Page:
As far as classes go (we started Tuesday) so far I've had 2 math classes, 2 plans and specs (APS) classes, a drafting class, the microcomputer class, and a building systems (BCS) class. I have another BCS class at 1 PM. The only class I haven't had yet is Monday's Contruction Practices Lab. I'm hoping that's more fun than Drafting. I wanted to learn good ol' fashion drafting, and thus use Daddy's tools from when he drew plans, but this is a sketch only class. We'll learn real, modern drafting next semester in AutoCAD class. But I hope we get to use tools in the Construction Lab. That would be great!!

Pass me that hammer, will ya? There's a screw a-stickin' out here!

Just kidding.

Wednesday, August 16, 2006

Going Home

I just found out, via the Quad-Citiy Times online, that my hometown of Maysville is having a sesquecentennial celebration. (Gee, I hope I spelled that big word correctly!) For those of you who are interested, you can read the story for yourself:

This link better work

I want to go. I've always wondered about Maysville's history and this seems like a good time to go find out. I'm especially curious about the cemetary walk. I've been in that cemetary hundreds of times, wondering about the old tombstones. Maybe I'll finally find out if any of them are significant. Plus, they're having some sort of history tour, and I want to go on that, too.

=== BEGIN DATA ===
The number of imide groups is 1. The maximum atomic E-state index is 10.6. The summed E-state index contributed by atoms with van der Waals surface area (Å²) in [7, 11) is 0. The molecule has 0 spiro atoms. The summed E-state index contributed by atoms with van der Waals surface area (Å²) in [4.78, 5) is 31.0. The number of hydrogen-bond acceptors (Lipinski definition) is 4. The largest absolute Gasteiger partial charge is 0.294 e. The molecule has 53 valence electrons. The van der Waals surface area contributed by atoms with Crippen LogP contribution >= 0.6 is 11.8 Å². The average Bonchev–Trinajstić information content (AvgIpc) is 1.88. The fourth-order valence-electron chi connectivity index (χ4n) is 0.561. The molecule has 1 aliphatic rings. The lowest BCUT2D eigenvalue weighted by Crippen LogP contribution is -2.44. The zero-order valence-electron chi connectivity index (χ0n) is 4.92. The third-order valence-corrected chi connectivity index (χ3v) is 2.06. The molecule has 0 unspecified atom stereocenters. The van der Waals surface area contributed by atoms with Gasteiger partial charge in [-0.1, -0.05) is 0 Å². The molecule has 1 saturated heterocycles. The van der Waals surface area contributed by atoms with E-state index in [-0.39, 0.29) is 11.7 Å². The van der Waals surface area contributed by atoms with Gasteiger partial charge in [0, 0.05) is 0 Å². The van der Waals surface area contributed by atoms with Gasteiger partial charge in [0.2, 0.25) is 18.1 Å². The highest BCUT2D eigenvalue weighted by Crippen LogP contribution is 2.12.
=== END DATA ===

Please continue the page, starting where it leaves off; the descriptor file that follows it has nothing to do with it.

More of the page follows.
And I'm curious to see if anyone recognizes me, or if I'll recognize them. I think Gary Fears, my junior high social studies teacher, still lives there. I can't imagine how he's changed in twenty years. It's been that long since I've seen him. And I wonder if my Mom will want to go with me. I'd like her to, so she can see all those people that she spent 30 years living near.

Plus, she can tell me who in the heck they are.

Tuesday, August 15, 2006

Soooooo Big!

Have I mentioned lately how big my girls have gotten? Hannah is 5'5" and looks some of the ladies in our church right in the eye. Mary is one of the tallest in her class (how tall I'm not sure) which some of the boys thought was intimidating until she belched, which made them accept her immediately as one of their own.